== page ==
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http://dx.doi.org/10.1002/sctm.19-0092DOI Listing
http://www.ncbi.nlm.nih.gov/pmc/articles/PMC6988770PMC
February 2020

Local immune and microbiological responses to mucosal administration of a Liposome-TLR agonist immunotherapeutic in dogs.

BMC Vet Res 2019 Sep 13;15(1):330. Epub 2019 Sep 13.

From the Center for Immune and Regenerative Medicine and the Center for Companion Animal Studies, Department of Clinical Sciences, College of Veterinary Medicine and Biomedical Sciences, Colorado State University, 80523, Ft. Collins, Colorado, CO, USA.

Background: Non-specific immunotherapeutics have been evaluated previously in dogs, primarily for cancer treatment. However, there remains a need for a more broadly targeted, general purpose immunotherapeutic capable of activating innate immune defenses for non-specific protection or early treatment of viral and bacterial infections. To address need, our group has developed a liposomal immune stimulant (liposome-TLR complexes, LTC) containing TLR 3 and 9 agonists specifically designed to activate mucosal immune defenses in sites such as nasal cavity and oropharynx, following topical delivery. In this study, we evaluated the local immune stimulatory properties of LTC in vitro and in healthy purpose-bred dogs, including activation of cellular recruitment and cytokine production. The ability of LTC treatment to elicit effective antiviral immunity was assessed in dogs following a canine herpesvirus outbreak, and the impact of LTC treatment on the local microbiome of the oropharynx was also investigated.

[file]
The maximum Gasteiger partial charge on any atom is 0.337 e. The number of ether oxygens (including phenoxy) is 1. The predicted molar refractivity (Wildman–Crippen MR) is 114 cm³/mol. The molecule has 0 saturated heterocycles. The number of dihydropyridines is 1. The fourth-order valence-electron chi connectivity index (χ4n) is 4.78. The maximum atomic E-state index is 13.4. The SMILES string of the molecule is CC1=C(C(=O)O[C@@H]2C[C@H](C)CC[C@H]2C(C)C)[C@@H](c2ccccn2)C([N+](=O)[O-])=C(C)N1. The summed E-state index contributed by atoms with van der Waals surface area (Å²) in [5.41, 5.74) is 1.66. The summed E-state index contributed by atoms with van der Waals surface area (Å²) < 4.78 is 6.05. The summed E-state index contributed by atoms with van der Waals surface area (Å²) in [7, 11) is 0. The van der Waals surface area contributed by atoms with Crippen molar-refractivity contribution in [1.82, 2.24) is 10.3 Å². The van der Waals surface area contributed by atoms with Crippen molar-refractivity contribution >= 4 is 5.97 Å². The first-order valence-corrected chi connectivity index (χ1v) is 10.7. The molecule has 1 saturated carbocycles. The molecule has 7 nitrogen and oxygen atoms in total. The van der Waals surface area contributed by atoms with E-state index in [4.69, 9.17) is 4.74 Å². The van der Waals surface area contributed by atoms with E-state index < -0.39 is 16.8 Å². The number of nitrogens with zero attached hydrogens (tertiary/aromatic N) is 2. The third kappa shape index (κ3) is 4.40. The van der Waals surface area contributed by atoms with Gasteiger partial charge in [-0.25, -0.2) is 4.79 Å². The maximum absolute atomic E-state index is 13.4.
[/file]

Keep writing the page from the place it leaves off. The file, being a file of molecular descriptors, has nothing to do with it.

Results: These studies revealed that LTC potently activated innate immune responses in vitro and triggered significant recruitment of inflammatory monocytes and T cells into the nasal cavity and oropharynx of healthy dogs. Administration of LTC to dogs shortly after an outbreak of canine herpesvirus infection resulted in significant reduction in clinical signs of infection. Interestingly, administration of LTC to healthy dogs did not disrupt the microbiome in the oropharynx, suggesting resiliency of the microflora to transient immune activation.

Conclusions: Taken together, these results indicate that LTC administration mucosally to dogs can trigger local innate immune activation and activation of antiviral immunity, without significantly disrupting the composition of the local microbiome. Thus, the LTC immune stimulant has potential for use as a non-specific immunotherapy for prevention or early treatment of viral and bacterial infections in dogs.
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http://dx.doi.org/10.1186/s12917-019-2073-8DOI Listing
http://www.ncbi.nlm.nih.gov/pmc/articles/PMC6743184PMC
September 2019

Humoral immune responses against gut bacteria in dogs with inflammatory bowel disease.

PLoS One 2019 1;14(8):e0220522. Epub 2019 Aug 1.

Department of Clinical Sciences, College of Veterinary Medicine and Biomedical Sciences, Colorado State University, Fort Collins, Colorado, United States of America.